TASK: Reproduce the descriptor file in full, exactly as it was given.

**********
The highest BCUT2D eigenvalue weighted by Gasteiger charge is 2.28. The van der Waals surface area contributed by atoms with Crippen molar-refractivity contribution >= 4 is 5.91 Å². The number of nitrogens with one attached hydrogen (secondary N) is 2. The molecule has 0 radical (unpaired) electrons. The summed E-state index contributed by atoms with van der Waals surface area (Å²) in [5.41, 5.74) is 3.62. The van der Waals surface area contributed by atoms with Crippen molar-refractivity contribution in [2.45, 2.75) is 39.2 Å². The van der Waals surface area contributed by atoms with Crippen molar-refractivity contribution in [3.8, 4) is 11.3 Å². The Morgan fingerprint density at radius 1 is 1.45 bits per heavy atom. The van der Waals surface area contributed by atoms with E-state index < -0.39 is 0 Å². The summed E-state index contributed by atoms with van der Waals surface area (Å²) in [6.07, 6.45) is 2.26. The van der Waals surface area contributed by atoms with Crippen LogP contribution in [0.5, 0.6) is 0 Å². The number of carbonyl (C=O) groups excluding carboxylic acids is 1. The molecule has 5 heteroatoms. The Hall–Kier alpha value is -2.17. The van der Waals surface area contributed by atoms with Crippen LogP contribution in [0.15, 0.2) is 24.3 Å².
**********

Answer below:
The highest BCUT2D eigenvalue weighted by Gasteiger charge is 2.28. The van der Waals surface area contributed by atoms with Crippen molar-refractivity contribution >= 4 is 5.91 Å². The number of nitrogens with one attached hydrogen (secondary N) is 2. The molecule has 0 radical (unpaired) electrons. The summed E-state index contributed by atoms with van der Waals surface area (Å²) in [5.41, 5.74) is 3.62. The van der Waals surface area contributed by atoms with Crippen molar-refractivity contribution in [2.45, 2.75) is 39.2 Å². The van der Waals surface area contributed by atoms with Crippen molar-refractivity contribution in [3.8, 4) is 11.3 Å². The Morgan fingerprint density at radius 1 is 1.45 bits per heavy atom. The van der Waals surface area contributed by atoms with E-state index < -0.39 is 0 Å². The summed E-state index contributed by atoms with van der Waals surface area (Å²) in [6.07, 6.45) is 2.26. The van der Waals surface area contributed by atoms with Crippen LogP contribution in [0.5, 0.6) is 0 Å². The number of carbonyl (C=O) groups excluding carboxylic acids is 1. The molecule has 5 heteroatoms. The Hall–Kier alpha value is -2.17. The van der Waals surface area contributed by atoms with Crippen LogP contribution in [0.15, 0.2) is 24.3 Å².